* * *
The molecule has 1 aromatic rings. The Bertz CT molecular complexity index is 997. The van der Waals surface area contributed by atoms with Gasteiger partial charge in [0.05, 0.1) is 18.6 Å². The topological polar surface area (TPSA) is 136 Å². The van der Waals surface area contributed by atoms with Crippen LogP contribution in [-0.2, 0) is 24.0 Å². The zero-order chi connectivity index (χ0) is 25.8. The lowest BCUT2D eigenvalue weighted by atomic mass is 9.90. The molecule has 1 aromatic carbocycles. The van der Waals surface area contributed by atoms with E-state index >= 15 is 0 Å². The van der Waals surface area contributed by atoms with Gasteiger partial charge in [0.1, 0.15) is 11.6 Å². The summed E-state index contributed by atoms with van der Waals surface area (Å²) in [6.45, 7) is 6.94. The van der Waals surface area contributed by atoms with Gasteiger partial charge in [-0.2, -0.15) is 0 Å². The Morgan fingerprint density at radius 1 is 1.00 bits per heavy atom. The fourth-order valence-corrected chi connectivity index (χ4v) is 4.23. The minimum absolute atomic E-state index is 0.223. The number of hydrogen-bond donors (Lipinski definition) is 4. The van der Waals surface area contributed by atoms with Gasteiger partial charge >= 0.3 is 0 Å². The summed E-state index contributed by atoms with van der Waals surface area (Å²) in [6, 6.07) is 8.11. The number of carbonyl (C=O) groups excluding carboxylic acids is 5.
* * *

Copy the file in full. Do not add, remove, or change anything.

The molecule has 1 aromatic rings. The Bertz CT molecular complexity index is 997. The van der Waals surface area contributed by atoms with Gasteiger partial charge in [0.05, 0.1) is 18.6 Å². The topological polar surface area (TPSA) is 136 Å². The van der Waals surface area contributed by atoms with Crippen LogP contribution in [-0.2, 0) is 24.0 Å². The zero-order chi connectivity index (χ0) is 25.8. The lowest BCUT2D eigenvalue weighted by atomic mass is 9.90. The molecule has 1 aromatic carbocycles. The van der Waals surface area contributed by atoms with E-state index >= 15 is 0 Å². The van der Waals surface area contributed by atoms with Gasteiger partial charge in [0.1, 0.15) is 11.6 Å². The summed E-state index contributed by atoms with van der Waals surface area (Å²) in [6.45, 7) is 6.94. The van der Waals surface area contributed by atoms with Gasteiger partial charge in [-0.2, -0.15) is 0 Å². The Morgan fingerprint density at radius 1 is 1.00 bits per heavy atom. The fourth-order valence-corrected chi connectivity index (χ4v) is 4.23. The minimum absolute atomic E-state index is 0.223. The number of hydrogen-bond donors (Lipinski definition) is 4. The van der Waals surface area contributed by atoms with Gasteiger partial charge >= 0.3 is 0 Å². The summed E-state index contributed by atoms with van der Waals surface area (Å²) in [6, 6.07) is 8.11. The number of carbonyl (C=O) groups excluding carboxylic acids is 5.